Subject: I have found a DVD that I think you would enjoy
|Pink Panther |
UMD for PSP
Actors: Steve Martin, Kevin Kline, Jean Reno, Emily Mortimer, Henry Czerny
WHEN A STAR SOCCER COACH IS MURDERED & HIS PINK PANTHER DIAMOND FOES MISSING, ONLY ONE MAN CAN SOLVE THE CASE: INSPECTORJACQUES CLOUSEAU.
Clouseau to the rescue!
MICHAEL ACUNA | Southern California United States | 02/14/2006
(4 out of 5 stars)
"This version of "The Pink Panther" has had a rough journey to the theaters as the powers-that-be at MGM/Sony felt that the original version of it was too racy and that Clouseau (a hilarious Steve Martin) was too much of a letch.
After re-shoots, 5 million dollars and delays in the release date from last summer, "The Pink Panther" has finally opened and, though the story is a little creaky it is very, very funny, sometimes even hilarious and Martin's Clouseau is perfect: more homey, less weird than Peter Sellers...but definitely a successful interpretation.
The story involves the Pink Panther diamond, a pop singer (bombshell Beyonce' Knowles), a soccer manager's murder (Jason Stratham) and around once again to use and abuse Clouseau, Chief Inspector Dreyfus (a muted Kevin Kline).
Some of the racy double entendres were thankfully left intact and Clouseau's relationship with his assistant Nicole (a funny, sexy Emily Mortimer) is warm and witty....something that Sellers's Clouseau could never quite attain.
"The Pink Panther" 2006 is a barrel of laughs and yet its comedy is thankfully rooted in the things that make us human: it's a major change from the previous incarnation but a welcome one and an artistic success nonetheless.
Martin is no Sellers, but film still has laughs
Daniel J. Hamlow | Narita, Japan | 02/17/2006
(4 out of 5 stars)
"Ah yes, the Pink Panther films of the 1960's and 1970's. Peter Sellers, hilarious French accents, pain and destruction gags, the Pink Panther diamond that kept getting stolen, the animated character who appeared in the titles sequence, and that famous theme song by Henry Mancini. Well, in this latest version of the film, clearly the latter five are present, given that Sellers passed away in 1980. Despite being identically titled to the original 1964 movie, this is clearly a Pink Panther movie for the current generation and technology, given the use of cellphones and references to the Internet and email.
The story? A French football coach, Yves Gluant, the owner of the Pink Panther diamond, is murdered after the French score the winning goal, the giant diamond which was shown on his fist on the stadium's giant screen TV, missing. Chief Inspector Dreyfus sees this as the chance to become a winner and not merely a nominee for the French medal of honour. He plans to have a total nincompoop in charge of a bogus investigation, while Dreyfus himself conducts the real one with smarter people. Guess who's in charge of the bogus one?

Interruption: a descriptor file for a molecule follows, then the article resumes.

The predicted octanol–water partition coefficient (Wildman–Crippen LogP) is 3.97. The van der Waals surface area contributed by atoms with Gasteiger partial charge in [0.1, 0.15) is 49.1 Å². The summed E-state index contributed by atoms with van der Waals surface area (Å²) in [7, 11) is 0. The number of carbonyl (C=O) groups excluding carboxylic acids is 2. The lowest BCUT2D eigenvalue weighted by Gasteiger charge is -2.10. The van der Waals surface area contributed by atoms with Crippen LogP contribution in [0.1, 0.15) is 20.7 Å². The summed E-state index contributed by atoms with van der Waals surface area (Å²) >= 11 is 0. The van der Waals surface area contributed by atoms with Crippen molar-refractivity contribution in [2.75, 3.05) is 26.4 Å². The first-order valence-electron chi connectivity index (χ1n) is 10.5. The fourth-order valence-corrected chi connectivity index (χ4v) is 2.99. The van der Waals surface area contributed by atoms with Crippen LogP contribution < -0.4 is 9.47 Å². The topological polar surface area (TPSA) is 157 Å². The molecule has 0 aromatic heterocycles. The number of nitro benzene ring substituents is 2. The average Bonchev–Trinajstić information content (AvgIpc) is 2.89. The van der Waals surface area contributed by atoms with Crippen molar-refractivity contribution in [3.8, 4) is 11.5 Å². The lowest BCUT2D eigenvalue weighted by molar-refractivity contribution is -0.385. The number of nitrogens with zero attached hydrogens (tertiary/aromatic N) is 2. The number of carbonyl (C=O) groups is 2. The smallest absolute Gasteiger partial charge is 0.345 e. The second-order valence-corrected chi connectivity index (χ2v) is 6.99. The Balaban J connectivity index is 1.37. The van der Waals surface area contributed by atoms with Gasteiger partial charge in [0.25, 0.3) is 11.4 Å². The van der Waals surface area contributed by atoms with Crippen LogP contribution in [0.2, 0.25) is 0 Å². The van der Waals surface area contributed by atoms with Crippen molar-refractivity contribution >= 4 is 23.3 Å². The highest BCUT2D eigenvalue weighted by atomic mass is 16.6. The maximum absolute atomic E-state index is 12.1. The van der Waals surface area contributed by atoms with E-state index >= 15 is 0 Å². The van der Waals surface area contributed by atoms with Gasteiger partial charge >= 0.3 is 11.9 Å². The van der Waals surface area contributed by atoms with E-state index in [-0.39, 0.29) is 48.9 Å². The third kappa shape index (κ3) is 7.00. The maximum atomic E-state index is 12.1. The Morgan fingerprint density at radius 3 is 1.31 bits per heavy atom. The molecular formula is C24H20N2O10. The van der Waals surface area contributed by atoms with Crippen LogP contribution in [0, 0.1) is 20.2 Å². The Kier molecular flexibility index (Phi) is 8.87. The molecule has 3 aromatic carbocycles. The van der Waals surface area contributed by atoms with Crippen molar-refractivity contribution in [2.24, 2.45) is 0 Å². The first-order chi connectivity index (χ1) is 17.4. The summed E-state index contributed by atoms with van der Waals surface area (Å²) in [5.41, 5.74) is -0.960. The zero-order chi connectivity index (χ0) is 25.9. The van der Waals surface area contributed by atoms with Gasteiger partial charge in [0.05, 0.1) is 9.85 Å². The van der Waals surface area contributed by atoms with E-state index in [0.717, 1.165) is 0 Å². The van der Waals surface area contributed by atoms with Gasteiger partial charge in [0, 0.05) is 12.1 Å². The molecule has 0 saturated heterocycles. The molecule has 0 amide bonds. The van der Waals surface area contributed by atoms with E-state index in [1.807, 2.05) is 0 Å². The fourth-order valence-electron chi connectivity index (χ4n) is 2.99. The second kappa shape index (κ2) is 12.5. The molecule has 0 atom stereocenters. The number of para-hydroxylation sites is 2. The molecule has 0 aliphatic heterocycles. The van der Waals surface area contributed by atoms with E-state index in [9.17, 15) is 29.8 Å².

The suspects range from Bizu, a football player whose girlfriend, pop singer Xania, was stolen by Gluant. Then there's Raymond Leroq, the casino owner whom Gluant went into a partnership with, but whose gambling habit irritated Leroq. Xania, played with bootyliciousness by Beyonce Knowles, is well aware that Clouseau (Steve Martin) is gaga at the sight of her and uses her feminine wiles to... well, maybe divert suspicion?
Clouseau is given help in the form of Gilbert Ponton (Jean Reno), someone who is used to following orders. However, during the investigation, it's apparent that he is more competent than his superior. And Nicole the secretary gives him encouragement. Oh, and there's some unexpected help from a British agent who's one digit away from being on top.
The slapstick gags that garnered many a giggle or howl are present. As a nod to Sellers' Clouseau getting his hand stuck in a globe in the first PP movie, Martin's Clouseau sends the globe rolling down the stairs and into the street until it causes some cyclists to crash. And the pain gags, often at Dreyfus's expense are just as painful, such as a scene where Clouseau flips open his ID badge, only to have the badge fly out and pierce Dreyfus's chest. Hoewver, Kato, the Chinese manservant who attacked Clouseau randomly to keep the detective on his toes, is conspicuous by his absence. Here, it's Clouseau who randomly attacks Ponton, only to realize his subordinate is really on his toes.
Martin, who also has co-screenplay writing credit, manages the bogus French accent well, and he doesn't fare too badly as Clouseau, but his mannerisms can be overdone, and gags that are meant to be funny misfire. His failure to pronounce the word "hamburger" leads to an airport security sequence mirroring that of the Bean movie-what's the point?
One notable difference is the Dreyfus-Clouseau relationship. Whereas from A Shot In The Dark, Herbert Lom's Dreyfus was driven to insanity and hated Clouseau, Kevin Kline's Dreyfus is a more rational schemer and gloryseeker trying to get the glory he deserves. Those wild eyes and that smile are there, but he's not the over-the-top psychopath he was in A Fish Called Wanda.
While A Shot In The Dark and The Pink Panther Strikes Again stand as classics in the series, this one is at least better than Revenge of the Pink Panther and the lamentable Sellers-less Curse of the Pink Panther with Ted Wasson."
Another Remake, Another Disappointment
Bryan Carey | Houston, TX | 07/18/2006
(2 out of 5 stars)